Positive Piggy Bank

Keeping a Positive Piggy Bank

Sometimes our lives are so busy or chronic pain is so dominating that we forget to note and remember the good people, moments and things in life. This little daily activity can help you become more aware of the good things in your life.

Step 1: Find a box or container with a lid or a piggy bank. Place it someplace where you will see it every day. Your pleasant memories will be placed in this container. You will also need some small slips of paper and a pen or pencil.

Step 2: Take note of a pleasant memory. Every evening, think about the people, things or events for which you are grateful. You may make a list if you like. Pick one of these and spend a moment savoring it. What made it so special to you? Now, write this moment down on a small piece of paper. Use enough detail that later you will be able to immediately recall what happened. Next, add the date, fold up your grateful memory "currency," and drop it in the piggy bank or container. You will make these gratitude memory "deposits" in the same way every evening. You may choose for how long you would like to do this. It could be for one week, 30 days or even longer.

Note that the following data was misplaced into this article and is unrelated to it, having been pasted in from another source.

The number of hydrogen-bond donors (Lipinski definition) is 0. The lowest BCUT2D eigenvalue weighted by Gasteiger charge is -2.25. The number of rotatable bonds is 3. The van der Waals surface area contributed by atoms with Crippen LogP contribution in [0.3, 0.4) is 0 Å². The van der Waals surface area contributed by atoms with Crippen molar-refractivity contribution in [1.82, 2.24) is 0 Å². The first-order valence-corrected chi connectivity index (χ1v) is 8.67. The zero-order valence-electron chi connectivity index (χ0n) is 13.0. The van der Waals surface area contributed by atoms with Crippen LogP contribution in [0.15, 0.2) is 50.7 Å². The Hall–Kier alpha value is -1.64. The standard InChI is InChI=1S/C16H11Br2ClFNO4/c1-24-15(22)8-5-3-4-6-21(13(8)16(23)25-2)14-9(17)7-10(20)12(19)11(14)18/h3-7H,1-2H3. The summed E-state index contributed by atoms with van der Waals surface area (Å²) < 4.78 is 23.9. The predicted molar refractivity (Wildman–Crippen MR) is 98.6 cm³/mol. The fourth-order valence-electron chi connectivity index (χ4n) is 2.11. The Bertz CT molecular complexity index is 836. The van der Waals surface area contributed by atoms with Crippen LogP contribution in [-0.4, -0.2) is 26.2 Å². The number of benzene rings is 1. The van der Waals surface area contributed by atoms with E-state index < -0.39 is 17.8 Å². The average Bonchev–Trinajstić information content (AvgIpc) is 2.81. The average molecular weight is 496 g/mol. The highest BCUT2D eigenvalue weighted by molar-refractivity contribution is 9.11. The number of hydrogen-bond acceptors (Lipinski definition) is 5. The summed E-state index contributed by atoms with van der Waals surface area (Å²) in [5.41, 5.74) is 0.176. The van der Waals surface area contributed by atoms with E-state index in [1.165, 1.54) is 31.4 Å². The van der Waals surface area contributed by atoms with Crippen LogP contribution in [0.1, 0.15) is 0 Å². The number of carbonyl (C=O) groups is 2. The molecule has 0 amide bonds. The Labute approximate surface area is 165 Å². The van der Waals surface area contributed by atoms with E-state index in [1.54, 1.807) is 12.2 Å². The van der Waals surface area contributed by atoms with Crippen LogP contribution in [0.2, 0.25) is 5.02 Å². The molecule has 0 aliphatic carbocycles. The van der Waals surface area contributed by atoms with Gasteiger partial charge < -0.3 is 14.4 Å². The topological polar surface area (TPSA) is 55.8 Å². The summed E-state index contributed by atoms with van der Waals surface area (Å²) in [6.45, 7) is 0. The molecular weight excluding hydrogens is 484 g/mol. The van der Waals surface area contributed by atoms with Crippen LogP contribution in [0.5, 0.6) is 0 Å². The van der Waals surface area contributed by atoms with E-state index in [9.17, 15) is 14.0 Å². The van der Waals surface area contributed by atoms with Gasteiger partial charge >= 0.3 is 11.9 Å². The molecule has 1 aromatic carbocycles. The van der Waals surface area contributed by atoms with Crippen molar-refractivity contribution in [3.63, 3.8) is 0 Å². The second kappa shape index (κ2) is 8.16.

Step 3: Review your grateful memories. At the end of a week, 30 days or however long you chose to keep a positive piggy bank, you will "close your account." This means that you will withdraw all of the "currency" from your piggy bank and read each and every one of the deposited grateful memories. As you read them, try to recall details of the event and what made it so special to you at the time. Reading your piggy bank account can serve as a "pleasant activity."

Random Acts of Kindness

Random Acts of Kindness

Acts of kindness can have a ripple effect – one simple act of kindness can inspire others to act more kindly too. Acts of kindness can make both the person conducting the act and the recipient feel happier, so why not try a few?

Step 1: Pick a day and plan your acts. Pick one day in the next week where you will do five kind things all on that same day. These acts can be for people who are complete strangers, friends or family members or for society or the planet. These can be small acts of kindness such as sharing a genuine compliment or giving somebody a hug. Or you can do larger acts of kindness such as volunteering for an event, making a donation to a favorite charity or giving a homeless person a meal. You can even do anonymous things or start a project that will take some time to finish. Here is a link to a website that offers some fun ideas to get you started: